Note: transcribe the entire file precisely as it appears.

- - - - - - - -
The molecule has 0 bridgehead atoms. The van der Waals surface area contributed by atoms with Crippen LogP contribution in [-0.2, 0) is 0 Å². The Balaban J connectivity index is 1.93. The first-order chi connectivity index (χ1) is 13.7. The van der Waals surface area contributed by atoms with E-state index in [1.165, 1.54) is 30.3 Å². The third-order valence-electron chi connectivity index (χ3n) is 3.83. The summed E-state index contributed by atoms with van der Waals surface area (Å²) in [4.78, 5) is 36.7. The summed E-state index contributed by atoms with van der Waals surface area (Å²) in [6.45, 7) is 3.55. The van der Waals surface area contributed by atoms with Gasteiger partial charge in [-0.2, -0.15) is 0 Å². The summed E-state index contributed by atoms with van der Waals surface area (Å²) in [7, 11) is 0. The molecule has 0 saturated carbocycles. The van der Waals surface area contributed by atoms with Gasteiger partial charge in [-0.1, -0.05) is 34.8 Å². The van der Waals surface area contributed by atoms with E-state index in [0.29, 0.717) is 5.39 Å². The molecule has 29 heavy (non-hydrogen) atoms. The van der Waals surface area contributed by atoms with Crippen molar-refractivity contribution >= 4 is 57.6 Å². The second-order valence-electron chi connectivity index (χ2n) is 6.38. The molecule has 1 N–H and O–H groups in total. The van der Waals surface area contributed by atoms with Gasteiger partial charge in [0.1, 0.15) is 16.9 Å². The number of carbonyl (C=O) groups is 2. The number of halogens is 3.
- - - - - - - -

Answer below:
The molecule has 0 bridgehead atoms. The van der Waals surface area contributed by atoms with Crippen LogP contribution in [-0.2, 0) is 0 Å². The Balaban J connectivity index is 1.93. The first-order chi connectivity index (χ1) is 13.7. The van der Waals surface area contributed by atoms with E-state index in [1.165, 1.54) is 30.3 Å². The third-order valence-electron chi connectivity index (χ3n) is 3.83. The summed E-state index contributed by atoms with van der Waals surface area (Å²) in [4.78, 5) is 36.7. The summed E-state index contributed by atoms with van der Waals surface area (Å²) in [6.45, 7) is 3.55. The van der Waals surface area contributed by atoms with Gasteiger partial charge in [-0.2, -0.15) is 0 Å². The summed E-state index contributed by atoms with van der Waals surface area (Å²) in [7, 11) is 0. The molecule has 0 saturated carbocycles. The van der Waals surface area contributed by atoms with Gasteiger partial charge in [-0.1, -0.05) is 34.8 Å². The van der Waals surface area contributed by atoms with E-state index in [0.29, 0.717) is 5.39 Å². The molecule has 29 heavy (non-hydrogen) atoms. The van der Waals surface area contributed by atoms with Crippen molar-refractivity contribution >= 4 is 57.6 Å². The second-order valence-electron chi connectivity index (χ2n) is 6.38. The molecule has 1 N–H and O–H groups in total. The van der Waals surface area contributed by atoms with Gasteiger partial charge in [0.1, 0.15) is 16.9 Å². The number of carbonyl (C=O) groups is 2. The number of halogens is 3.